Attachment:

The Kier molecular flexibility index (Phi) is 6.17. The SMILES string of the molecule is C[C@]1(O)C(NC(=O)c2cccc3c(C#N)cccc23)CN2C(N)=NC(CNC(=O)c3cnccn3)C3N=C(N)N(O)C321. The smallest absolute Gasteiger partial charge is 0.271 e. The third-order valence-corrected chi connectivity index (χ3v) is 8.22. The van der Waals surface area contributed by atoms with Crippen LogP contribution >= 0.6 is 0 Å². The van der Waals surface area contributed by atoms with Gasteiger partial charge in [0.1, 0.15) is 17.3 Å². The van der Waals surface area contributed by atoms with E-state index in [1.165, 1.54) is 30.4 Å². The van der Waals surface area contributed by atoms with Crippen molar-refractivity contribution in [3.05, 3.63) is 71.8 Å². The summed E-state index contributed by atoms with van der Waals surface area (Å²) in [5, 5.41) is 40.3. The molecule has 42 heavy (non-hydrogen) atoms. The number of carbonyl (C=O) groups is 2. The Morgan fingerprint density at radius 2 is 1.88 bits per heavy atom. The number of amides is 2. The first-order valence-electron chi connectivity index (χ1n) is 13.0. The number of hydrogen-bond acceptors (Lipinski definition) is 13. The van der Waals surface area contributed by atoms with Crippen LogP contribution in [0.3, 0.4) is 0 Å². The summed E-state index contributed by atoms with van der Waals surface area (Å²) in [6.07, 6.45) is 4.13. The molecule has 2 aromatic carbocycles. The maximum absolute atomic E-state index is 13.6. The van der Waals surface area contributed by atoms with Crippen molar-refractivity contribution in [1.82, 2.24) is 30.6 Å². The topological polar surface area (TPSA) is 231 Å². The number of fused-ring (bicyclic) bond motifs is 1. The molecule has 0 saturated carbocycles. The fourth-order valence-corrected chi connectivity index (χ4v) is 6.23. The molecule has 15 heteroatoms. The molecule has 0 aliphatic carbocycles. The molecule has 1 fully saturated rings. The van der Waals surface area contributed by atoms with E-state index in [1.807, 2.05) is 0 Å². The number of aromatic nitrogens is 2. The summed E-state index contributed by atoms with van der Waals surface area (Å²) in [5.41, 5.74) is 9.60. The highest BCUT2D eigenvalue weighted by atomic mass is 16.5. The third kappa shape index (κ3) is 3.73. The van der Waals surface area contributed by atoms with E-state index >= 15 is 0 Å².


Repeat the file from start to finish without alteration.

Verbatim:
The Kier molecular flexibility index (Phi) is 6.17. The SMILES string of the molecule is C[C@]1(O)C(NC(=O)c2cccc3c(C#N)cccc23)CN2C(N)=NC(CNC(=O)c3cnccn3)C3N=C(N)N(O)C321. The smallest absolute Gasteiger partial charge is 0.271 e. The third-order valence-corrected chi connectivity index (χ3v) is 8.22. The van der Waals surface area contributed by atoms with Crippen LogP contribution >= 0.6 is 0 Å². The van der Waals surface area contributed by atoms with Gasteiger partial charge in [0.1, 0.15) is 17.3 Å². The van der Waals surface area contributed by atoms with E-state index in [1.165, 1.54) is 30.4 Å². The van der Waals surface area contributed by atoms with Crippen molar-refractivity contribution in [3.05, 3.63) is 71.8 Å². The summed E-state index contributed by atoms with van der Waals surface area (Å²) in [5, 5.41) is 40.3. The molecule has 42 heavy (non-hydrogen) atoms. The number of carbonyl (C=O) groups is 2. The Morgan fingerprint density at radius 2 is 1.88 bits per heavy atom. The number of amides is 2. The first-order valence-electron chi connectivity index (χ1n) is 13.0. The number of hydrogen-bond acceptors (Lipinski definition) is 13. The van der Waals surface area contributed by atoms with Crippen LogP contribution in [0.3, 0.4) is 0 Å². The summed E-state index contributed by atoms with van der Waals surface area (Å²) in [6.07, 6.45) is 4.13. The molecule has 2 aromatic carbocycles. The maximum absolute atomic E-state index is 13.6. The van der Waals surface area contributed by atoms with Crippen molar-refractivity contribution in [1.82, 2.24) is 30.6 Å². The topological polar surface area (TPSA) is 231 Å². The number of fused-ring (bicyclic) bond motifs is 1. The molecule has 0 saturated carbocycles. The fourth-order valence-corrected chi connectivity index (χ4v) is 6.23. The molecule has 15 heteroatoms. The molecule has 0 aliphatic carbocycles. The molecule has 1 fully saturated rings. The van der Waals surface area contributed by atoms with E-state index in [1.807, 2.05) is 0 Å². The number of aromatic nitrogens is 2. The summed E-state index contributed by atoms with van der Waals surface area (Å²) in [5.41, 5.74) is 9.60. The highest BCUT2D eigenvalue weighted by atomic mass is 16.5. The third kappa shape index (κ3) is 3.73. The van der Waals surface area contributed by atoms with E-state index >= 15 is 0 Å².